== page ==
The Court of Auditors report into the funding of political groups in the European Parliament is extremely valuable. It is comprehensive and detailed and examines many spheres in which the rules need to be strengthened and enforcement improved. It is already leading to welcome tighter controls across the board in the spending of public money by political groups in the European Parliament. The European Parliament circulated a comprehensive set of new rules in December, which are to be welcomed. However, the report has also led to a development that is far from welcome to Opposition Members.

A proposal for a Council regulation on funding for pan-European parties was agreed by the Commission at its meeting last week. It follows directly from the auditors' anxiety about current procedures for channelling money from political groups in the European Parliament to pan-European parties such as the European People's party, the Party of European Socialists and the European Liberal, Democrat and Reform party, and the auditors' desire for greater transparency.

Such anxiety is justified. It is right and proper for such funding from groups to transnational parties to be stopped. The Court of Auditors said that such transfer had no legal basis, but any shortfall in funding that transnational parties suffered as a result should be made up by their component national parties. Instead, the Commission wants to fund pan-European parties directly using taxpayers' money. That is totally unacceptable. First, it is wrong in principle for the EU to regulate political parties. Secondly, it is wrong for pan-European political parties, as opposed to parliamentary groups, to be funded by the taxpayer. Thirdly, the measure is in effect and practice discriminatory. I understand that both UK Commissioners share our anxiety. I should like clarification of the Government's stance on that important point.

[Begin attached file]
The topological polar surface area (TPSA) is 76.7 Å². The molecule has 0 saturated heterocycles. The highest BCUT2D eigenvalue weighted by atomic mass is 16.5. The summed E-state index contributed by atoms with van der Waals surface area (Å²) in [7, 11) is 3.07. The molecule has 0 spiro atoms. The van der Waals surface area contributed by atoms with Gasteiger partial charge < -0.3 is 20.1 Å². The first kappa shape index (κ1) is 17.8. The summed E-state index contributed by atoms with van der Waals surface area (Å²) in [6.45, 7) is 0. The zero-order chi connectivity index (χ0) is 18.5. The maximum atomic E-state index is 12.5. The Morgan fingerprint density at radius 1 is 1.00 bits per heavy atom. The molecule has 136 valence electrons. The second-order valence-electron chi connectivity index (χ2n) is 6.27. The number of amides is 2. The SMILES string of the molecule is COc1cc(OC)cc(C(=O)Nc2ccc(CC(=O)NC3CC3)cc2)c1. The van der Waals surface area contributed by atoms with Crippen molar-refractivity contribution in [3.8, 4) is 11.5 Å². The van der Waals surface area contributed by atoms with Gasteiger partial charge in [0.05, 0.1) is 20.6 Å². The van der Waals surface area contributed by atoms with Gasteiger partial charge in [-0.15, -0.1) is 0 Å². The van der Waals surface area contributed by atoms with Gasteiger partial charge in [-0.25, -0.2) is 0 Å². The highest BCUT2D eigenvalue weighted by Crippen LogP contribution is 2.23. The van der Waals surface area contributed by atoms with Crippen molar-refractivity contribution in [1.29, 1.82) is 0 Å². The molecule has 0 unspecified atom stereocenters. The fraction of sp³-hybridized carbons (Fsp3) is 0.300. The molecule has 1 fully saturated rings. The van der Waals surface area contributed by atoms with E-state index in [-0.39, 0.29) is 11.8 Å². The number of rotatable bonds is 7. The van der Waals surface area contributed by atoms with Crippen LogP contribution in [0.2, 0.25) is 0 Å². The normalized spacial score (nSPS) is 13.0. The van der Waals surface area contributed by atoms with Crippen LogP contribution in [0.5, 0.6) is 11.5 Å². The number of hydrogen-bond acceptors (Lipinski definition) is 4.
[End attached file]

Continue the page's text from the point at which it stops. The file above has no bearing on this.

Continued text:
In agreeing the proposal last week, the Commission said that:

    ``holding political views favourable to European integration is not a precondition to obtaining the status of a European political party, nor for receiving Community financing''.

I am sure that we should all be grateful for small mercies. However, does the Minister recognise that giving the money to pan-European political parties means that, in Britain at least, the effect is exactly the same?

That point is crucial. Unlike Labour and the Liberal Democrats, the Conservative party is not a pan-European political party. Evidence given to the Select Committee on Foreign Affairs before the Nice Council suggests that the Foreign Secretary may have made the fatal mistake of believing his own rhetoric on the issue. He seemed genuinely to believe that we were members of the EPP. We are not. Conservative MEPs are allied to the EPP/ED group in the European Parliament, but that is not a political party. Nor is the European Democrat Union, which is an association of centre-right parties across the European continent that has no intention of incorporating as a European political party. We have no relationship with the transnational EPP, which is such a party.

I recognise that national parties will not be funded directly, but the pan-European parties, of which the Labour and Liberal Democrat parties are full members, would be funded directly from the taxpayer. Surely that will boost their ability to promote their case. It may also mean that the national parties benefit from having to pay lower subscriptions.